Column - I like Facebook; I dislike FacebookPeople often ask me what I think of Facebook. “Not much,” is my answer. Well, actually, I should say, “I like it and I dislike it.”
By: Dennis Dalman, Alexandria Echo Press
People often ask me what I think of Facebook.
"Not much," is my answer.
Well, actually, I should say, "I like it and I dislike it."
I like Facebook because it's fun to keep up with old friends or acquaintances whom I've lost to those twin tyrants - time and distance. In just the past couple of years, it was so good to learn that so many people I'd wondered about (not to mention their kids and grandkids) are doing fine in various places throughout the world. One woman I used to know 33 years ago has been living for great stretches of time in Ecuador, learning Spanish and teaching basic English. It's become her retirement hobby and way of life.
Several former reporter colleagues - one in Lowry, one in Texas, one in Afghanistan - have contacted me through Facebook. We hadn't been in contact for many years. What a pleasure it was to hear from them. Many acquaintances and I have always kept in touch once a year through Christmas cards and letters. Facebook is a treat because now we can exchange updates and pleasantries more often.
Facebook really does transform this big wide world into a kind of chit-chat (and sometimes informative) "global village." It amazes me how many people are connected in one way or another, indirectly, through mutual friends and acquaintances.
Small world, indeed. As a reporter I've known that for years. Reporters have to ask a lot of questions when interviewing people, including some biographical background. As a result, we reporters discover those connections all the time. To this day, for instance, I'm flabbergasted - after 35 years of interviewing - how many people grew up in the Benson area and knew my relatives there - something I never would have known had I not interviewed them. Facebook, like reporting, is an interesting way to learn those far-and-wide web-like connections among so many people.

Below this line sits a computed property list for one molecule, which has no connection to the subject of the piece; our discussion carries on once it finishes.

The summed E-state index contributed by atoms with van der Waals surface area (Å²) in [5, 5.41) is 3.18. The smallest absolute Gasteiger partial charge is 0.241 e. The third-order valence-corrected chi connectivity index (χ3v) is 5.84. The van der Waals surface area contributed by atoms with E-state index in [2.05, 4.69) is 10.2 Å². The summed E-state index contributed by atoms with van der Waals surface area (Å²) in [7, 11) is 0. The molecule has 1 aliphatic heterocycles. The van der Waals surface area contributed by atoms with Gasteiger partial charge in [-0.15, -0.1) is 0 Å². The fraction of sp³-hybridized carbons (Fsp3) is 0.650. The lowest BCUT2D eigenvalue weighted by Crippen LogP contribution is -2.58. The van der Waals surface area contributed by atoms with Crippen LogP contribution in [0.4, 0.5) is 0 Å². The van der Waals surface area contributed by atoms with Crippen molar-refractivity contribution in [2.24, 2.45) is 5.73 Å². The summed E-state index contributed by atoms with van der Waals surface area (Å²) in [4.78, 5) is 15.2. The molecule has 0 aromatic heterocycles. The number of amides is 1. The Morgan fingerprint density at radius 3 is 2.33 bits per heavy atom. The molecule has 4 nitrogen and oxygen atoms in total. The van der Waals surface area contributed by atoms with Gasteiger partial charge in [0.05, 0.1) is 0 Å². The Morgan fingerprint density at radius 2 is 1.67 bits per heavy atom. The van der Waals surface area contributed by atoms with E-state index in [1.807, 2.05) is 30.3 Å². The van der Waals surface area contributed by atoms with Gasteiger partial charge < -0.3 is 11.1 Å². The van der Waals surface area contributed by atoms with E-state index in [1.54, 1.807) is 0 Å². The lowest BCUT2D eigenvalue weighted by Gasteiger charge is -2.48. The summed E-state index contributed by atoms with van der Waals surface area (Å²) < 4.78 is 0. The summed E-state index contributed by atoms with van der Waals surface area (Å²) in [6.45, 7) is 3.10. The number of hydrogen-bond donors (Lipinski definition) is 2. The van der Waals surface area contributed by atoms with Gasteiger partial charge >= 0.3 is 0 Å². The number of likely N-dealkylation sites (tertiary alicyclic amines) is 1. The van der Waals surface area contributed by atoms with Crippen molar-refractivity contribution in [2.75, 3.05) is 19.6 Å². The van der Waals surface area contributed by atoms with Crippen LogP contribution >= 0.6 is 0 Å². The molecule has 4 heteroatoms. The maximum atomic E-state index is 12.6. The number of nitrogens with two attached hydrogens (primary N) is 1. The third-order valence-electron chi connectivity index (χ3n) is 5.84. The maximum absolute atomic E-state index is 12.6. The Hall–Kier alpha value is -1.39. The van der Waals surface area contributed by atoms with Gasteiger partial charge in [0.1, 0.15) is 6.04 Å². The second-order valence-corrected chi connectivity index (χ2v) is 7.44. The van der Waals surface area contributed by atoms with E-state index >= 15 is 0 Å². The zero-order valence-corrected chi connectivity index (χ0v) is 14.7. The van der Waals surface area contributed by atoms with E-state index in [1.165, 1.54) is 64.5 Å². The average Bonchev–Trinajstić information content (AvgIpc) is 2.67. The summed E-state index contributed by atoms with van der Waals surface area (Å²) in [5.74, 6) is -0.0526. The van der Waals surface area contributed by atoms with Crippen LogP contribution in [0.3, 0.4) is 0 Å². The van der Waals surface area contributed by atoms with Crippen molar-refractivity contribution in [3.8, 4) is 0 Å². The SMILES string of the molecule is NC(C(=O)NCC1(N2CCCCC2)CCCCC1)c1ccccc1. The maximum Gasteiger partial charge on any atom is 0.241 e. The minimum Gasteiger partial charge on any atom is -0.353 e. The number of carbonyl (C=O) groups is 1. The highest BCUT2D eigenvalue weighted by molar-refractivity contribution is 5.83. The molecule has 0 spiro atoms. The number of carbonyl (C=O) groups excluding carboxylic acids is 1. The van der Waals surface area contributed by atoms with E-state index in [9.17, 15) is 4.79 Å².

And now, here are some of the reasons why I dislike Facebook. At times it reminds me of a vast ocean of trivialities, which bob about on waves, appearing and disappearing from my attention span. Small talk and chit-chat are fine, in person, when people run out of anything interesting to share. But when so many spend so much time typing trivial remarks, I've got to wonder if there isn't anything else they could do with their precious time.
Don't get me wrong; some of the chit-chat is amusing and clever. Sometimes I laugh out loud at the ping-pong exchanges. But, too often, the comments are so mundane as to be - well - ridiculous. It all reminds me of an aunt who would send us Christmas letters as long as little novels that would include mentions of what the family ate at rest stops during sight-seeing travels.
"We stopped at a restaurant just outside Des Moines. We ordered steak, fries and apple pie with ice cream. Pretty good for the price."
I would nod off while reading those "culinary adventures."
Well, that's what I mean about Facebook. A little trivia goes a long way. Less is more.
I don't spend more than 15 minutes a week on Facebook, and then only when I'm notified there is a message waiting for me. I do try, each time, to reply to the message.
I keep wondering: When I retire, will I spend more time on Facebook? Will I plunge into that ocean and bob about, swimming with trivialities? I don't think so. At my age I'm not the good swimmer I used to be. I'd drown. And besides, there's just too much else to do.
Dennis Dalman, a former reporter for the Echo Press, is a regular contributing columnist to the Opinion page. He is currently the editor of the St. Joseph Newsleader. He can be reached via e-mail at firstname.lastname@example.org.